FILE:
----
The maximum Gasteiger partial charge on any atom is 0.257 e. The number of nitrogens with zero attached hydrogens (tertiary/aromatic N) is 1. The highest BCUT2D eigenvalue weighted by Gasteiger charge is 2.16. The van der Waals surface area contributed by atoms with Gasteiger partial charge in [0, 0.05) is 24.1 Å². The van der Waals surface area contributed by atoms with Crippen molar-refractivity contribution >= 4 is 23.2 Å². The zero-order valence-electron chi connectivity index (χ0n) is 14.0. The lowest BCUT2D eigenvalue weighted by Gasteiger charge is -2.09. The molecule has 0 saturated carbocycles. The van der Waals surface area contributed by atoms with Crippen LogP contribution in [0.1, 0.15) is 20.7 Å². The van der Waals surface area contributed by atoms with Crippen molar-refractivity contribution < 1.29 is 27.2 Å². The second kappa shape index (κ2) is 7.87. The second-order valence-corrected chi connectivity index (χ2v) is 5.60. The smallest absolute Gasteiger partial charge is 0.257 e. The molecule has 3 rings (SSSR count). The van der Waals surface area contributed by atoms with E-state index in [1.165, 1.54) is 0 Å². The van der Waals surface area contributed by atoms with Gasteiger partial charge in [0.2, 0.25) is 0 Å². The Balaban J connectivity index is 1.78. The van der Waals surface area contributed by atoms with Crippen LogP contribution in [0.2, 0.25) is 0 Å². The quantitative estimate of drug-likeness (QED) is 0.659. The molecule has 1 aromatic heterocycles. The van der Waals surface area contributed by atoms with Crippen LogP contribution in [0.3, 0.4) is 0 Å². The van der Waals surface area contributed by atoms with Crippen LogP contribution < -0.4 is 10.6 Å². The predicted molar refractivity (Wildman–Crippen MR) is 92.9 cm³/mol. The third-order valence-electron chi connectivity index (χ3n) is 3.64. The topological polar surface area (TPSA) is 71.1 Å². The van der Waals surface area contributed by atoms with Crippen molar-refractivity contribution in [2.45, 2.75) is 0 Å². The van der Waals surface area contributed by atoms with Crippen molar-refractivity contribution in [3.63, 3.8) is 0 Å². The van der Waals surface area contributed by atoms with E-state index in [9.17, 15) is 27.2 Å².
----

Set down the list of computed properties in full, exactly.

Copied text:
The maximum Gasteiger partial charge on any atom is 0.257 e. The number of nitrogens with zero attached hydrogens (tertiary/aromatic N) is 1. The highest BCUT2D eigenvalue weighted by Gasteiger charge is 2.16. The van der Waals surface area contributed by atoms with Gasteiger partial charge in [0, 0.05) is 24.1 Å². The van der Waals surface area contributed by atoms with Crippen molar-refractivity contribution >= 4 is 23.2 Å². The zero-order valence-electron chi connectivity index (χ0n) is 14.0. The lowest BCUT2D eigenvalue weighted by Gasteiger charge is -2.09. The molecule has 0 saturated carbocycles. The van der Waals surface area contributed by atoms with Crippen LogP contribution in [0.1, 0.15) is 20.7 Å². The van der Waals surface area contributed by atoms with Crippen molar-refractivity contribution < 1.29 is 27.2 Å². The second kappa shape index (κ2) is 7.87. The second-order valence-corrected chi connectivity index (χ2v) is 5.60. The smallest absolute Gasteiger partial charge is 0.257 e. The molecule has 3 rings (SSSR count). The van der Waals surface area contributed by atoms with E-state index in [1.165, 1.54) is 0 Å². The van der Waals surface area contributed by atoms with Gasteiger partial charge in [0.2, 0.25) is 0 Å². The Balaban J connectivity index is 1.78. The van der Waals surface area contributed by atoms with Crippen LogP contribution in [0.2, 0.25) is 0 Å². The quantitative estimate of drug-likeness (QED) is 0.659. The molecule has 1 aromatic heterocycles. The van der Waals surface area contributed by atoms with Crippen LogP contribution in [0.3, 0.4) is 0 Å². The van der Waals surface area contributed by atoms with Crippen LogP contribution < -0.4 is 10.6 Å². The predicted molar refractivity (Wildman–Crippen MR) is 92.9 cm³/mol. The third-order valence-electron chi connectivity index (χ3n) is 3.64. The topological polar surface area (TPSA) is 71.1 Å². The van der Waals surface area contributed by atoms with Crippen molar-refractivity contribution in [2.45, 2.75) is 0 Å². The van der Waals surface area contributed by atoms with Crippen molar-refractivity contribution in [3.63, 3.8) is 0 Å². The van der Waals surface area contributed by atoms with E-state index in [9.17, 15) is 27.2 Å².